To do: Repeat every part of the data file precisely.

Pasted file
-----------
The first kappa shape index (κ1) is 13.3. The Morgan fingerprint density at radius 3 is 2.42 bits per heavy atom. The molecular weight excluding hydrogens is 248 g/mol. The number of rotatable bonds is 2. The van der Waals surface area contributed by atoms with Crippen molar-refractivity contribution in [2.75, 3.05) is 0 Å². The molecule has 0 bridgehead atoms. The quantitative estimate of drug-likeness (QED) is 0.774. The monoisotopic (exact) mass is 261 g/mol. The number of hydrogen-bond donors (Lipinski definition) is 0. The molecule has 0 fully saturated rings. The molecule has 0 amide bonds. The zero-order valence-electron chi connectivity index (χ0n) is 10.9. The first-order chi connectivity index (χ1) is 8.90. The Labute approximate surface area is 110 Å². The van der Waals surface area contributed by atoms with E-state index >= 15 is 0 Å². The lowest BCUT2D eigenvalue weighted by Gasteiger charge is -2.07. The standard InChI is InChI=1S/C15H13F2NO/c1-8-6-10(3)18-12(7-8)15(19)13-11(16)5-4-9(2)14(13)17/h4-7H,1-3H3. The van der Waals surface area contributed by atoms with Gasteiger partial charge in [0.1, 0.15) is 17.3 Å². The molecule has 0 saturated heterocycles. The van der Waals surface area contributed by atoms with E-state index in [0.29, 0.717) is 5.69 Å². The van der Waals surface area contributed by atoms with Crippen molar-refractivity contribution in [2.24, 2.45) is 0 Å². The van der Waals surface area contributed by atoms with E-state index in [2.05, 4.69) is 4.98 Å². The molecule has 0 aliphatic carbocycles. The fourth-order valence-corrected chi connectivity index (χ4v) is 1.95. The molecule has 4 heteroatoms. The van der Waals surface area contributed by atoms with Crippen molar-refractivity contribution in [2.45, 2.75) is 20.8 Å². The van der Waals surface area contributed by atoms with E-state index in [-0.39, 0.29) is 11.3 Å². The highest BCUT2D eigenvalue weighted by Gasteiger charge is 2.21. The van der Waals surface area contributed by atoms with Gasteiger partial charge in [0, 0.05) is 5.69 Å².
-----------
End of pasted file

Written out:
The first kappa shape index (κ1) is 13.3. The Morgan fingerprint density at radius 3 is 2.42 bits per heavy atom. The molecular weight excluding hydrogens is 248 g/mol. The number of rotatable bonds is 2. The van der Waals surface area contributed by atoms with Crippen molar-refractivity contribution in [2.75, 3.05) is 0 Å². The molecule has 0 bridgehead atoms. The quantitative estimate of drug-likeness (QED) is 0.774. The monoisotopic (exact) mass is 261 g/mol. The number of hydrogen-bond donors (Lipinski definition) is 0. The molecule has 0 fully saturated rings. The molecule has 0 amide bonds. The zero-order valence-electron chi connectivity index (χ0n) is 10.9. The first-order chi connectivity index (χ1) is 8.90. The Labute approximate surface area is 110 Å². The van der Waals surface area contributed by atoms with E-state index >= 15 is 0 Å². The lowest BCUT2D eigenvalue weighted by Gasteiger charge is -2.07. The standard InChI is InChI=1S/C15H13F2NO/c1-8-6-10(3)18-12(7-8)15(19)13-11(16)5-4-9(2)14(13)17/h4-7H,1-3H3. The van der Waals surface area contributed by atoms with Gasteiger partial charge in [0.1, 0.15) is 17.3 Å². The molecule has 0 saturated heterocycles. The van der Waals surface area contributed by atoms with E-state index in [0.29, 0.717) is 5.69 Å². The van der Waals surface area contributed by atoms with Crippen molar-refractivity contribution in [2.24, 2.45) is 0 Å². The van der Waals surface area contributed by atoms with E-state index in [2.05, 4.69) is 4.98 Å². The molecule has 0 aliphatic carbocycles. The fourth-order valence-corrected chi connectivity index (χ4v) is 1.95. The molecule has 4 heteroatoms. The van der Waals surface area contributed by atoms with Crippen molar-refractivity contribution in [2.45, 2.75) is 20.8 Å². The van der Waals surface area contributed by atoms with E-state index in [-0.39, 0.29) is 11.3 Å². The highest BCUT2D eigenvalue weighted by Gasteiger charge is 2.21. The van der Waals surface area contributed by atoms with Gasteiger partial charge in [0, 0.05) is 5.69 Å².